Scientists eased the paralysis of rats with spinal cord injury by transplanting cells taken from the brains of adult mice, an encouraging sign for developing a human treatment, researchers reported.

Someday, such cells might be taken from the brains of patients with spinal cord injuries for their own treatment, said researcher Dr. Michael Fehlings.

In addition, similar cells are found in the spinal cord, so perhaps researchers may find a way to activate them to improve a person's mobility, he said.

Fehlings, of the University of Toronto and the Toronto Western Research Institute in Canada, and colleagues report the rodent experiment in Wednesday's issue of the Journal of Neuroscience.

The work used 97 rats. Spinal injuries were created in the lab, and the mouse brain cells were implanted two weeks or eight weeks later. While the animals didn't start walking normally, those treated at the two-week mark did gain in coordination and ability to bear weight on their hind limbs.

Those treated eight weeks after the injury weren't helped, which Fehlings and other experts said illustrated a hurdle in treating spinal cord patients long after their injury.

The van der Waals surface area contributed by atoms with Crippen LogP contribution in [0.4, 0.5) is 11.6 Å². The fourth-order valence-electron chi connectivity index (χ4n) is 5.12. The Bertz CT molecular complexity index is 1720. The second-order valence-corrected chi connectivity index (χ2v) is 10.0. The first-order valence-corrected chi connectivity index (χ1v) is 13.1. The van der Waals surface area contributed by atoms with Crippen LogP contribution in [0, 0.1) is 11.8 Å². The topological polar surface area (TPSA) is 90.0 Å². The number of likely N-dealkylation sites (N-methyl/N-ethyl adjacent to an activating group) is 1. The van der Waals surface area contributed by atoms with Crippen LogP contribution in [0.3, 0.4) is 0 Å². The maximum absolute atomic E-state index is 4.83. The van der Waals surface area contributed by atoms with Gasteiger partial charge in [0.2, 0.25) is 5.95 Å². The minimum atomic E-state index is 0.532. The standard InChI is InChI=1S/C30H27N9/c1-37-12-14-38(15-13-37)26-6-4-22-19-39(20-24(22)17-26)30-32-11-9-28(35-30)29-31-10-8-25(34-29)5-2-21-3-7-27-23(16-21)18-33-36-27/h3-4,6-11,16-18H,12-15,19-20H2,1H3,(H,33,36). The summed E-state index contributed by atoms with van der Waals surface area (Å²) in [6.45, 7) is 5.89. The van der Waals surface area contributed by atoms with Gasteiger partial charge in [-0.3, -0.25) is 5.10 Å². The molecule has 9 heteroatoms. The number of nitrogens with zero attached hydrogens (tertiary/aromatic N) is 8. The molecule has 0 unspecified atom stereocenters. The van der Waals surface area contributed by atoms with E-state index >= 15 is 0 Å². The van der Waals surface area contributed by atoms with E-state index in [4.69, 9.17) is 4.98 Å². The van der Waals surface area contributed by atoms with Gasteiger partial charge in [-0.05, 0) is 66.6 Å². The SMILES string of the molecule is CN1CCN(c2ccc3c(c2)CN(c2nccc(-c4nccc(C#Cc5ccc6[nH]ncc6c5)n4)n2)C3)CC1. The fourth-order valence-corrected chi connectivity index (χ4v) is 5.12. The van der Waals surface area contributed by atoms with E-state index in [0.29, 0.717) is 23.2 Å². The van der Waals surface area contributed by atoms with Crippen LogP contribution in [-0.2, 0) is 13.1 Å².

Previous studies also have reported improvement in paralyzed lab animals with transplanted cells. But experts said the new work was notable because the cells were taken from adult animals rather than fetuses or embryos, and they produced an effect even when implanted two weeks after the injury.

"It's an important step forward," said Dr. John McDonald, director of the International Center for Spinal Cord Injury at the Kennedy Krieger Institute in Baltimore.

The transplanted cells, called neural precursor cells, are not as versatile as embryonic stem cells because they can give rise only to cells of the nervous system, Fehlings said.

Once implanted, they formed cells that can create a sheath around nerve fibers that resembles insulation around wires. Such sheaths are disrupted in spinal cord injury and restoring them produced the therapeutic effect in the rats, he said.